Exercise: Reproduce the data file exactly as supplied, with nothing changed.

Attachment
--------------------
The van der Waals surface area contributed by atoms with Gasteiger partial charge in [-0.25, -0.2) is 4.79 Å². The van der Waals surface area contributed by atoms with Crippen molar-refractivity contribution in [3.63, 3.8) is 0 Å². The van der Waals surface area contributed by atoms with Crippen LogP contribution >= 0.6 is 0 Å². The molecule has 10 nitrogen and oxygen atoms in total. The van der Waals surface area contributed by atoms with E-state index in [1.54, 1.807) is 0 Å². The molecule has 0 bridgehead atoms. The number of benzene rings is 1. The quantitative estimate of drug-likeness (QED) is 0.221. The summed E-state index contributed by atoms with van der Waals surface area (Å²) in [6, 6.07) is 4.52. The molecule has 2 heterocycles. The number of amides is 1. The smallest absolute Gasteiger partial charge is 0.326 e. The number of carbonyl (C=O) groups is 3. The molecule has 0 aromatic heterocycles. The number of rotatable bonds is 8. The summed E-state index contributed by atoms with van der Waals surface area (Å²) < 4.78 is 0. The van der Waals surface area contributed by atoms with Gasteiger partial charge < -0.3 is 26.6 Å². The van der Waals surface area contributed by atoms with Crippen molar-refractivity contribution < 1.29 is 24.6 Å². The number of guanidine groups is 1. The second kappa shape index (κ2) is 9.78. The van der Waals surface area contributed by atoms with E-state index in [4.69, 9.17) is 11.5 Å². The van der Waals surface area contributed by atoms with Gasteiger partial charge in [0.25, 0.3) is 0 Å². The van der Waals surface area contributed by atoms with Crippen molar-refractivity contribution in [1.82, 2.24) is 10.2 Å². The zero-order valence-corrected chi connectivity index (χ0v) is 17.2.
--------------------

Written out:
The van der Waals surface area contributed by atoms with Gasteiger partial charge in [-0.25, -0.2) is 4.79 Å². The van der Waals surface area contributed by atoms with Crippen molar-refractivity contribution in [3.63, 3.8) is 0 Å². The van der Waals surface area contributed by atoms with Crippen LogP contribution >= 0.6 is 0 Å². The molecule has 10 nitrogen and oxygen atoms in total. The van der Waals surface area contributed by atoms with E-state index in [1.54, 1.807) is 0 Å². The molecule has 0 bridgehead atoms. The number of benzene rings is 1. The quantitative estimate of drug-likeness (QED) is 0.221. The summed E-state index contributed by atoms with van der Waals surface area (Å²) in [6, 6.07) is 4.52. The molecule has 2 heterocycles. The number of amides is 1. The smallest absolute Gasteiger partial charge is 0.326 e. The number of carbonyl (C=O) groups is 3. The molecule has 0 aromatic heterocycles. The number of rotatable bonds is 8. The summed E-state index contributed by atoms with van der Waals surface area (Å²) < 4.78 is 0. The van der Waals surface area contributed by atoms with Gasteiger partial charge < -0.3 is 26.6 Å². The van der Waals surface area contributed by atoms with Crippen molar-refractivity contribution < 1.29 is 24.6 Å². The number of guanidine groups is 1. The second kappa shape index (κ2) is 9.78. The van der Waals surface area contributed by atoms with E-state index in [4.69, 9.17) is 11.5 Å². The van der Waals surface area contributed by atoms with Gasteiger partial charge in [0.25, 0.3) is 0 Å². The van der Waals surface area contributed by atoms with Crippen molar-refractivity contribution in [1.82, 2.24) is 10.2 Å². The zero-order valence-corrected chi connectivity index (χ0v) is 17.2.